Approximately One Billion More Dollars For Veterans Approved In U.S. Budget

May 4, 2005

Contact: Jeff Schrade 202-224-9093

(Washington, DC) During a marathon voting session, both the U.S. Senate and House have approved adding approximately one billion dollars for discretionary spending for the U.S. Department of Veterans Affairs, including the $410 million additional dollars sought by the chairman of the Senate veterans' affairs committee.

?At a time of war and with an aging population of veterans, the U.S. Senate has sent a strong message to our servicemen and women that their sacrifice and continuing needs will be met.  Senator Everett Dirksen was famous for saying, ?A billion here, a billion there and pretty soon you're talking about real money.'  This is real money,? said Sen. Larry Craig (R-Idaho), who chairs the Senate Committee on Veterans' Affairs.

The entire approved budget for the VA for 2006 is now over $70 billion.

"We can be proud that we have continued our commitment to the men and women who have served our nation both in times of war and peace," said House Committee on Veterans' Chairman Steve Buyer (R-Indiana) in statement issued Thursday.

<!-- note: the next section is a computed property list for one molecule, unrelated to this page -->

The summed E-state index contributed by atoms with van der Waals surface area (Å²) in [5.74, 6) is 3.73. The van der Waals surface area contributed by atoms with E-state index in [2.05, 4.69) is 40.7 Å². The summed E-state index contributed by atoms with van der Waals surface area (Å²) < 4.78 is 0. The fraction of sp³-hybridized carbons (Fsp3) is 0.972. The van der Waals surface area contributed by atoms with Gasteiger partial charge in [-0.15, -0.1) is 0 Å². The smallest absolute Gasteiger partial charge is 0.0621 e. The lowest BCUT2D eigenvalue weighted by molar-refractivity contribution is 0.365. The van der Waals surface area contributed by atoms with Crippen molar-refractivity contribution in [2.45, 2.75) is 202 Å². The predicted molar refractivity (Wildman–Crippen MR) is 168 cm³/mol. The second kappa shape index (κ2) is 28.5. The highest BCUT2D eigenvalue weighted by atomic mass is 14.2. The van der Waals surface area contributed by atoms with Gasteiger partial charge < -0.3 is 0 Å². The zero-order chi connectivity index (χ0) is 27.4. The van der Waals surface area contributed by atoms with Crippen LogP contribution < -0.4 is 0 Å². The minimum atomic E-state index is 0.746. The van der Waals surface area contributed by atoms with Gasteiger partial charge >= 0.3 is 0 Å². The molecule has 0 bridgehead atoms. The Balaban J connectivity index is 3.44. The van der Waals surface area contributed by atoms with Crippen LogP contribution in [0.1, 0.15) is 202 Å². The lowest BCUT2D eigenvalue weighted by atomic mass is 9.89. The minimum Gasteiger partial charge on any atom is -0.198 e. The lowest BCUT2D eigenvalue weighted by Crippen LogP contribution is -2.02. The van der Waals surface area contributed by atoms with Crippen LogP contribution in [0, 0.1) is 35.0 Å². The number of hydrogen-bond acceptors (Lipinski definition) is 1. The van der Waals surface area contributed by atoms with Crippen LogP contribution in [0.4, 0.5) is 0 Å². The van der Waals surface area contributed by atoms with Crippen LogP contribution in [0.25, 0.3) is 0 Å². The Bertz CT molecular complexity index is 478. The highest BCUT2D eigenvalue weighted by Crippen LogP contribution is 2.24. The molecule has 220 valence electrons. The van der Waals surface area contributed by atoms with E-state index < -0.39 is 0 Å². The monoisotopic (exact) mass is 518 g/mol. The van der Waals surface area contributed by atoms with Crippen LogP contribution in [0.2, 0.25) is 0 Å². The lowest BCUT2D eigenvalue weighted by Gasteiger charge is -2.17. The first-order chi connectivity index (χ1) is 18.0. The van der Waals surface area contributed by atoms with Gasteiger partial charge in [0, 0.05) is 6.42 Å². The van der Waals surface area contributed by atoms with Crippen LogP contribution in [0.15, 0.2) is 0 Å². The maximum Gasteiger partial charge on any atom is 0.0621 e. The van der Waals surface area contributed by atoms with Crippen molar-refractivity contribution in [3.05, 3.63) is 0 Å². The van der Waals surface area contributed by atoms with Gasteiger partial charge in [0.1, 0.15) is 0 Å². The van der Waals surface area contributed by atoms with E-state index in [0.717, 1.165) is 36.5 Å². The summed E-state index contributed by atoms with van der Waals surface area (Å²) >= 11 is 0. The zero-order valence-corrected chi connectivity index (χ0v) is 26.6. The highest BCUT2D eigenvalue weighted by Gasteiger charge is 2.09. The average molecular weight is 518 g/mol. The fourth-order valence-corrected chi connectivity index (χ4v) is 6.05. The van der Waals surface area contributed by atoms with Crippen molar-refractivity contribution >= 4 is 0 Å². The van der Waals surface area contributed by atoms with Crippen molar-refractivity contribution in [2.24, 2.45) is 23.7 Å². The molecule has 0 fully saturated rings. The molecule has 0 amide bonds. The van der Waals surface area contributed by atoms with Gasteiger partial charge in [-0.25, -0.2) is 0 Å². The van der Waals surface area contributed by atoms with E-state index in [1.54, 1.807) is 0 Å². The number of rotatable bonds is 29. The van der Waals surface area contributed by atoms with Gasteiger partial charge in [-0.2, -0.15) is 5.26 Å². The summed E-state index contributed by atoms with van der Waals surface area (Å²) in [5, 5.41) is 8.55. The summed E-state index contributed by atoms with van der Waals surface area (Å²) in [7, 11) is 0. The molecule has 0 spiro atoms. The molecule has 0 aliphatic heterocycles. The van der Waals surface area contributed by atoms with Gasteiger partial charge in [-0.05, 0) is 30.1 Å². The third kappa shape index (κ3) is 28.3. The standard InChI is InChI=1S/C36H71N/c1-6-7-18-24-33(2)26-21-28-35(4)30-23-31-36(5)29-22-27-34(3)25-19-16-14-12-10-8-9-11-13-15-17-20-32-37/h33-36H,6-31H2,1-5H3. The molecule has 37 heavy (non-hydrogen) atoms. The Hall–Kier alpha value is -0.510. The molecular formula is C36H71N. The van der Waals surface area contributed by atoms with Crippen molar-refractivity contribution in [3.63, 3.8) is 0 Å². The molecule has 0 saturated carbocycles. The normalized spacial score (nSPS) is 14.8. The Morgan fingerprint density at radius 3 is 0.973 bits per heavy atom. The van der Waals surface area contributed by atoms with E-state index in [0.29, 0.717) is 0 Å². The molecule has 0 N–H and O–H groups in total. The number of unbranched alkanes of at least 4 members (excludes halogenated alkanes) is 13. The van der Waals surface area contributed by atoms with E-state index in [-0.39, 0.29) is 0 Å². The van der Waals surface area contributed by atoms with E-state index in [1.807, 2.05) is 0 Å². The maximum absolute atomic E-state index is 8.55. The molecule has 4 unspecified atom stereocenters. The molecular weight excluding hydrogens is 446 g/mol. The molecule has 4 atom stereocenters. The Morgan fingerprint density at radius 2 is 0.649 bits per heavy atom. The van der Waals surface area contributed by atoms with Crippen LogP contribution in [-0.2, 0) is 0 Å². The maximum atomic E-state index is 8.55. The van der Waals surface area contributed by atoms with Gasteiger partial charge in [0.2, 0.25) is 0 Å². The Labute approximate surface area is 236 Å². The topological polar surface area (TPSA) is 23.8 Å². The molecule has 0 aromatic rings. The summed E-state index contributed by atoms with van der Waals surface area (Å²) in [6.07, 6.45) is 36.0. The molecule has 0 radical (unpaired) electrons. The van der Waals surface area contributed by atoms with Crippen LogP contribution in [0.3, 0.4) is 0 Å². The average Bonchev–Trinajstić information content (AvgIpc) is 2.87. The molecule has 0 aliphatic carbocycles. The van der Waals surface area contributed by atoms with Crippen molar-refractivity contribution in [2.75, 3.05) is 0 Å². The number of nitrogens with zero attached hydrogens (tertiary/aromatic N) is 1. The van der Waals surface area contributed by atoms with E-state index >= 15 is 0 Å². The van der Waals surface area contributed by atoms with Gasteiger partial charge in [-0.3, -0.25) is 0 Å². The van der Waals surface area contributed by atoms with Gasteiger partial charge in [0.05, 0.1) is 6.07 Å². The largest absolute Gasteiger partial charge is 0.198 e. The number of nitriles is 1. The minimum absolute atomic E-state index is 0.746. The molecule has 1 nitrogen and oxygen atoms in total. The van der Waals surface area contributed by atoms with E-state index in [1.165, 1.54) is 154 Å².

The newly approved budget is the blueprint Congress will now work with as Senate and House appropriations committees approve the spending plans for federal agencies. 

According to Sen. Craig, the new budget will enable Congress to meet its commitments to veterans by: 

*  Keeping prescription drug co-pays at $7 ? rejecting the proposal to increase co-pays to $15.

*  Rejecting the proposal to impose a $250 enrollment fee on lower priority vets.

*  Protecting in-state veterans nursing homes ? rejecting the proposal to scale back nursing home per diem payments made by VA.

*  Adopting the President's request to spend an additional $100 million for mental health services.

*  Funding the President's request to spend an additional $100 million  for prosthetics.

*  Enabling the President's requests for all other non-medical discretionary accounts which would allow for $116 million in increased funding for construction, increasing the staff who handle disability claims, and continue the expansion of veterans' cemeteries.

House and Senate negotiators are still working an additional $81 billion emergency supplement spending bill which includes money sought by Sen. Craig for those servicemen and women who are traumatically injured.